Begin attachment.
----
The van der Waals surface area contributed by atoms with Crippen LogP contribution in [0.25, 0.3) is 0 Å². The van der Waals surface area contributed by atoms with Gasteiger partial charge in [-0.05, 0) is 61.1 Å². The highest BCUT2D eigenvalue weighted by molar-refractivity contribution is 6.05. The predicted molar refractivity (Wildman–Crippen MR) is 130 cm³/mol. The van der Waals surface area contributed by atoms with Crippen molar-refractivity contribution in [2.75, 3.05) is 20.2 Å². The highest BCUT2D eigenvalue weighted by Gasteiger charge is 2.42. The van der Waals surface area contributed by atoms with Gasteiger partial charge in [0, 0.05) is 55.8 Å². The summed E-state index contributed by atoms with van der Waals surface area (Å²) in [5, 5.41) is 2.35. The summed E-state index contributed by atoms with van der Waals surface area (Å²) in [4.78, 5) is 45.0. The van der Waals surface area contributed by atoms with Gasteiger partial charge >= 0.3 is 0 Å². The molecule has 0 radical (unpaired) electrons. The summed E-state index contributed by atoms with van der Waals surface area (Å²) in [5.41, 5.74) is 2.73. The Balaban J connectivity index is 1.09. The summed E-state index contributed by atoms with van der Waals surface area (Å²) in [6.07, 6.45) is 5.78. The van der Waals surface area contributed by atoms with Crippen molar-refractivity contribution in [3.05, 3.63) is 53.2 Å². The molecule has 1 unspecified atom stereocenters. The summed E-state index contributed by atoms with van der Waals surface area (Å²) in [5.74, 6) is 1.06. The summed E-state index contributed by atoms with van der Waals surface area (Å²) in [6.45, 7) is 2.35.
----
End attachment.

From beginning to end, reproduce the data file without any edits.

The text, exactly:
The van der Waals surface area contributed by atoms with Crippen LogP contribution in [0.25, 0.3) is 0 Å². The van der Waals surface area contributed by atoms with Gasteiger partial charge in [-0.05, 0) is 61.1 Å². The highest BCUT2D eigenvalue weighted by molar-refractivity contribution is 6.05. The predicted molar refractivity (Wildman–Crippen MR) is 130 cm³/mol. The van der Waals surface area contributed by atoms with Crippen molar-refractivity contribution in [2.75, 3.05) is 20.2 Å². The highest BCUT2D eigenvalue weighted by Gasteiger charge is 2.42. The van der Waals surface area contributed by atoms with Gasteiger partial charge in [0, 0.05) is 55.8 Å². The summed E-state index contributed by atoms with van der Waals surface area (Å²) in [5, 5.41) is 2.35. The summed E-state index contributed by atoms with van der Waals surface area (Å²) in [4.78, 5) is 45.0. The van der Waals surface area contributed by atoms with Gasteiger partial charge >= 0.3 is 0 Å². The molecule has 0 radical (unpaired) electrons. The summed E-state index contributed by atoms with van der Waals surface area (Å²) in [5.41, 5.74) is 2.73. The Balaban J connectivity index is 1.09. The summed E-state index contributed by atoms with van der Waals surface area (Å²) in [6.07, 6.45) is 5.78. The van der Waals surface area contributed by atoms with Crippen molar-refractivity contribution in [3.05, 3.63) is 53.2 Å². The molecule has 1 unspecified atom stereocenters. The summed E-state index contributed by atoms with van der Waals surface area (Å²) in [5.74, 6) is 1.06. The summed E-state index contributed by atoms with van der Waals surface area (Å²) in [6.45, 7) is 2.35.